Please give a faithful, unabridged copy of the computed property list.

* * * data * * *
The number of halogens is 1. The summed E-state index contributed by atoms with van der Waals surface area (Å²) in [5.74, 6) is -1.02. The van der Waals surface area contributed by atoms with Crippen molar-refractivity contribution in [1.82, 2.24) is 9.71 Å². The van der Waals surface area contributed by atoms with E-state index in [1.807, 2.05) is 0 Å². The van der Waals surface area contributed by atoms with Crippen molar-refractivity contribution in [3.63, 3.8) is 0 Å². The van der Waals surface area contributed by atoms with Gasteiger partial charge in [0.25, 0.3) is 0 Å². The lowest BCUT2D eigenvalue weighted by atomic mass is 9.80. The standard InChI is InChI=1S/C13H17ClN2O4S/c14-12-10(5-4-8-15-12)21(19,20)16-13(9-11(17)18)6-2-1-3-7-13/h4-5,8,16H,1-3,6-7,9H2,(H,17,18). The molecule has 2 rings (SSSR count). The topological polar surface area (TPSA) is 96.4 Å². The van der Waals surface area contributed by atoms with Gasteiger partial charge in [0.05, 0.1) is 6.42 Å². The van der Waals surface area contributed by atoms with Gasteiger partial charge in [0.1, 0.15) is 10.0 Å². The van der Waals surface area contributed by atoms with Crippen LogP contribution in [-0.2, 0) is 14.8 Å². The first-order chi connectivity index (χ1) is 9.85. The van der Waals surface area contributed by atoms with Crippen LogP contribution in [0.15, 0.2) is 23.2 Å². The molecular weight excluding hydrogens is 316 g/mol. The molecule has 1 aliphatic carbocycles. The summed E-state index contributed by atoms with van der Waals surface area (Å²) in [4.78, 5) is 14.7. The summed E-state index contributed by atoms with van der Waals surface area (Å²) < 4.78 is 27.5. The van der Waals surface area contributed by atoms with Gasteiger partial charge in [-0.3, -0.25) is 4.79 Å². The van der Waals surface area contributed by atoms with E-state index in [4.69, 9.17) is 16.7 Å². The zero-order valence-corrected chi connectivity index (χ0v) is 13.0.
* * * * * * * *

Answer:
The number of halogens is 1. The summed E-state index contributed by atoms with van der Waals surface area (Å²) in [5.74, 6) is -1.02. The van der Waals surface area contributed by atoms with Crippen molar-refractivity contribution in [1.82, 2.24) is 9.71 Å². The van der Waals surface area contributed by atoms with E-state index in [1.807, 2.05) is 0 Å². The van der Waals surface area contributed by atoms with Crippen molar-refractivity contribution in [3.63, 3.8) is 0 Å². The van der Waals surface area contributed by atoms with Gasteiger partial charge in [0.25, 0.3) is 0 Å². The lowest BCUT2D eigenvalue weighted by atomic mass is 9.80. The standard InChI is InChI=1S/C13H17ClN2O4S/c14-12-10(5-4-8-15-12)21(19,20)16-13(9-11(17)18)6-2-1-3-7-13/h4-5,8,16H,1-3,6-7,9H2,(H,17,18). The molecule has 2 rings (SSSR count). The topological polar surface area (TPSA) is 96.4 Å². The van der Waals surface area contributed by atoms with Gasteiger partial charge in [0.05, 0.1) is 6.42 Å². The van der Waals surface area contributed by atoms with Gasteiger partial charge in [0.1, 0.15) is 10.0 Å². The van der Waals surface area contributed by atoms with Crippen LogP contribution in [-0.2, 0) is 14.8 Å². The first-order chi connectivity index (χ1) is 9.85. The van der Waals surface area contributed by atoms with Crippen LogP contribution in [0.15, 0.2) is 23.2 Å². The molecular weight excluding hydrogens is 316 g/mol. The molecule has 1 aliphatic carbocycles. The summed E-state index contributed by atoms with van der Waals surface area (Å²) in [4.78, 5) is 14.7. The summed E-state index contributed by atoms with van der Waals surface area (Å²) < 4.78 is 27.5. The van der Waals surface area contributed by atoms with Gasteiger partial charge in [-0.3, -0.25) is 4.79 Å². The van der Waals surface area contributed by atoms with E-state index in [4.69, 9.17) is 16.7 Å². The zero-order valence-corrected chi connectivity index (χ0v) is 13.0.